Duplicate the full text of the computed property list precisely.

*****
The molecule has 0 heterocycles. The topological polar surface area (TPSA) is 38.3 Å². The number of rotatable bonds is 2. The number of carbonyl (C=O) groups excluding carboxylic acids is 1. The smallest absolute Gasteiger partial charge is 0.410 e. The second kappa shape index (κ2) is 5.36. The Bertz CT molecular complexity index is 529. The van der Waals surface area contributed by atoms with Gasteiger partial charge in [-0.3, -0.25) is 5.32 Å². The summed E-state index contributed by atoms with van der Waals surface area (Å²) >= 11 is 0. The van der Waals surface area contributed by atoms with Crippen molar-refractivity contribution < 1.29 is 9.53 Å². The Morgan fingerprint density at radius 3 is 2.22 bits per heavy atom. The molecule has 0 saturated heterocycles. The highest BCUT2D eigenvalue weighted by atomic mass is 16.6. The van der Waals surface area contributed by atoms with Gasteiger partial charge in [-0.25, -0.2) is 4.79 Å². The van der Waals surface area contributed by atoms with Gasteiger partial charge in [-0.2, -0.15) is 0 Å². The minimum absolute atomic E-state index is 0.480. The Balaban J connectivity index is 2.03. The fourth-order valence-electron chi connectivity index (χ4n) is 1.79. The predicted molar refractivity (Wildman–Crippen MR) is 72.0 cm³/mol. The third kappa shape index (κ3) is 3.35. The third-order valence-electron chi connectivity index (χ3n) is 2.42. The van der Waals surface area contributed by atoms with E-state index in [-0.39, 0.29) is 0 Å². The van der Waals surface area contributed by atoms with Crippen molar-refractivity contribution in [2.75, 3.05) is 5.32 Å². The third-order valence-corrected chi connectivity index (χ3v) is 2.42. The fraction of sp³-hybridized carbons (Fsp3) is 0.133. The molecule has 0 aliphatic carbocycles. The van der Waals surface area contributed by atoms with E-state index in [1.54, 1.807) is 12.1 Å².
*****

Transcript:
The molecule has 0 heterocycles. The topological polar surface area (TPSA) is 38.3 Å². The number of rotatable bonds is 2. The number of carbonyl (C=O) groups excluding carboxylic acids is 1. The smallest absolute Gasteiger partial charge is 0.410 e. The second kappa shape index (κ2) is 5.36. The Bertz CT molecular complexity index is 529. The van der Waals surface area contributed by atoms with Gasteiger partial charge in [-0.3, -0.25) is 5.32 Å². The summed E-state index contributed by atoms with van der Waals surface area (Å²) >= 11 is 0. The van der Waals surface area contributed by atoms with Crippen molar-refractivity contribution < 1.29 is 9.53 Å². The Morgan fingerprint density at radius 3 is 2.22 bits per heavy atom. The molecule has 0 saturated heterocycles. The highest BCUT2D eigenvalue weighted by atomic mass is 16.6. The van der Waals surface area contributed by atoms with Gasteiger partial charge in [-0.25, -0.2) is 4.79 Å². The van der Waals surface area contributed by atoms with Gasteiger partial charge in [-0.2, -0.15) is 0 Å². The minimum absolute atomic E-state index is 0.480. The Balaban J connectivity index is 2.03. The fourth-order valence-electron chi connectivity index (χ4n) is 1.79. The predicted molar refractivity (Wildman–Crippen MR) is 72.0 cm³/mol. The third kappa shape index (κ3) is 3.35. The third-order valence-electron chi connectivity index (χ3n) is 2.42. The van der Waals surface area contributed by atoms with E-state index in [-0.39, 0.29) is 0 Å². The van der Waals surface area contributed by atoms with Crippen molar-refractivity contribution in [2.75, 3.05) is 5.32 Å². The third-order valence-corrected chi connectivity index (χ3v) is 2.42. The fraction of sp³-hybridized carbons (Fsp3) is 0.133. The molecule has 0 aliphatic carbocycles. The van der Waals surface area contributed by atoms with E-state index in [1.54, 1.807) is 12.1 Å².